Author: Ben Dreiker
Date: July 20, 2020
A growing number of states across the nation are implementing Social Equity Programs (or “SEPs”) into their marijuana provisions. The SEP is an opportunity that encourages all individuals in the state to work and operate in the cannabis space. Especially those who have been disproportionately impacted by the prohibition of marijuana.
However, the SEP in Massachusetts has experienced a tremendous setback due in most part to big cannabis companies. After the state issued more than 70 marijuana establishment licenses to equity, economic empowerment, and disadvantaged business enterprises, only three have been able to open across the state thus far. As a result of the inequity in the cannabis industry, a coalition of state cannabis regulators and advocates are pressuring the Massachusetts State Legislature to follow through on their promises and pass a bill that would recognize and ensure that the cannabis industry is more accessible to small, local businesses and entrepreneurs of color. At this time, the coalition is attempting to advocate for the reform of the social equity program before the legislative session ends on July 31.
The social equity program in Massachusetts was founded on the premise that it would be equitable to all individuals who were disproportionately impacted by the war on drugs and help them find a means of entry into the legal cannabis space. The major issue with the social equity program is the start-up cost. When a cannabis company is attempting to enter into the cannabis space, the start-up cost for them is generally around $1 million. For social equity applicants finding the means to generate this amount just to start is close to impossible. One of the main reasons why it’s next to impossible for social equity applicants to obtain their start-up cost is due to the legality of cannabis on a federal level.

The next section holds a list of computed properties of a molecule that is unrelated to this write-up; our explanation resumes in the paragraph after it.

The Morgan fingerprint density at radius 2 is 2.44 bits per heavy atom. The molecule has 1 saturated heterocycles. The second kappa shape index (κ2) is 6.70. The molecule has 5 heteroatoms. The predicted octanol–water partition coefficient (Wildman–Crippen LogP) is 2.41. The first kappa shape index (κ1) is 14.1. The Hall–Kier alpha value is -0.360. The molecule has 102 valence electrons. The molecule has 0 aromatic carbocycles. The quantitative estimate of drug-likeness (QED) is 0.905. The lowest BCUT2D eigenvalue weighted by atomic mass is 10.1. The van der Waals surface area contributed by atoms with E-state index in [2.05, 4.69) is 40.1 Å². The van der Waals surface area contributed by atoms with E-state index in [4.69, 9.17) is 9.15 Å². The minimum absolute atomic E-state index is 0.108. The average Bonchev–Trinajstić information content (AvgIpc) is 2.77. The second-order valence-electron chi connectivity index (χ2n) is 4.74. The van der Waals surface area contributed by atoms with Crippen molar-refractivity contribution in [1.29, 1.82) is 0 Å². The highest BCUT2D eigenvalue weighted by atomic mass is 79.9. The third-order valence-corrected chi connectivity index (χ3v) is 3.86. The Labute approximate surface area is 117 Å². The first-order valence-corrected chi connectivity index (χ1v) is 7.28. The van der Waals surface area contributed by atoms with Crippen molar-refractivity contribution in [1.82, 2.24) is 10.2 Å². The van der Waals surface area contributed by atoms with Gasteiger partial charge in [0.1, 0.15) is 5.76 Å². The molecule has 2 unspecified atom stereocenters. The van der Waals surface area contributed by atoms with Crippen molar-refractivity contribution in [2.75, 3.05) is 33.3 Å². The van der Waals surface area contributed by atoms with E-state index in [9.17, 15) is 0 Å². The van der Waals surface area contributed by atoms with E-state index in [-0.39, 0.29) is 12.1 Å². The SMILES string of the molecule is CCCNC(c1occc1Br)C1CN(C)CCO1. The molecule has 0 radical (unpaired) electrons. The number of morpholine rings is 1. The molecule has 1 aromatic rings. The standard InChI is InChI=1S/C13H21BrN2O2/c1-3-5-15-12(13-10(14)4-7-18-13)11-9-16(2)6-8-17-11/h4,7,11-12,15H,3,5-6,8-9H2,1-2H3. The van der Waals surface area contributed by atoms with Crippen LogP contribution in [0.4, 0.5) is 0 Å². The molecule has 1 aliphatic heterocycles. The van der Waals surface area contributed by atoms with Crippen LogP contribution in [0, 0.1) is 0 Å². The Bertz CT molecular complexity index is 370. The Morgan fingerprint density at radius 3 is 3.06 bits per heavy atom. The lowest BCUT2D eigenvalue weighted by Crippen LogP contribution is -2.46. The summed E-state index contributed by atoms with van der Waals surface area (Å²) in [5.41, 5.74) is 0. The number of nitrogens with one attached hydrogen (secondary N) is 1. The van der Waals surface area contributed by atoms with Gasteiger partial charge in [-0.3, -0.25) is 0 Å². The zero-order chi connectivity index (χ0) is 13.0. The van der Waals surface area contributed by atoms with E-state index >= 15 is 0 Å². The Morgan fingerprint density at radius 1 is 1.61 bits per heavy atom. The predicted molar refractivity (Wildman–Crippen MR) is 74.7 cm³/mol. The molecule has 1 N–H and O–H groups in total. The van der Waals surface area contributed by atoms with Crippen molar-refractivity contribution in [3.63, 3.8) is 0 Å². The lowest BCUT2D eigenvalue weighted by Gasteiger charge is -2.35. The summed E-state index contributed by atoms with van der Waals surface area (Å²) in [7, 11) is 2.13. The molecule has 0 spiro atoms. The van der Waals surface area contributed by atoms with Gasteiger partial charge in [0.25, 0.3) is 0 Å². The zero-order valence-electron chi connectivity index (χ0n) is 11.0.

Currently, banks are not allowed to disperse loans to cannabis companies as it interferes with the federal law. However, in Massachusetts, one of the four bills that the coalition is trying to push for is S.2650 in the legislature. This bill would direct some of the fines, fees and taxes that are derived from the marijuana industry into no-interest loans for participants in the Cannabis Control Commission’s social equity and economic empowerment programs.
Hopefully, the Massachusetts legislature will finally come around to actually implementing these measures and ensure that the social equity program in Massachusetts finally gets off to where it was designed to be.
Photo Credit: The Boston Globe – Segun Idowu, executive director of the Black Economic Council of Massachusetts, spoke Thursday during an online rally in support of marijuana equity legislation. SCREENSHOT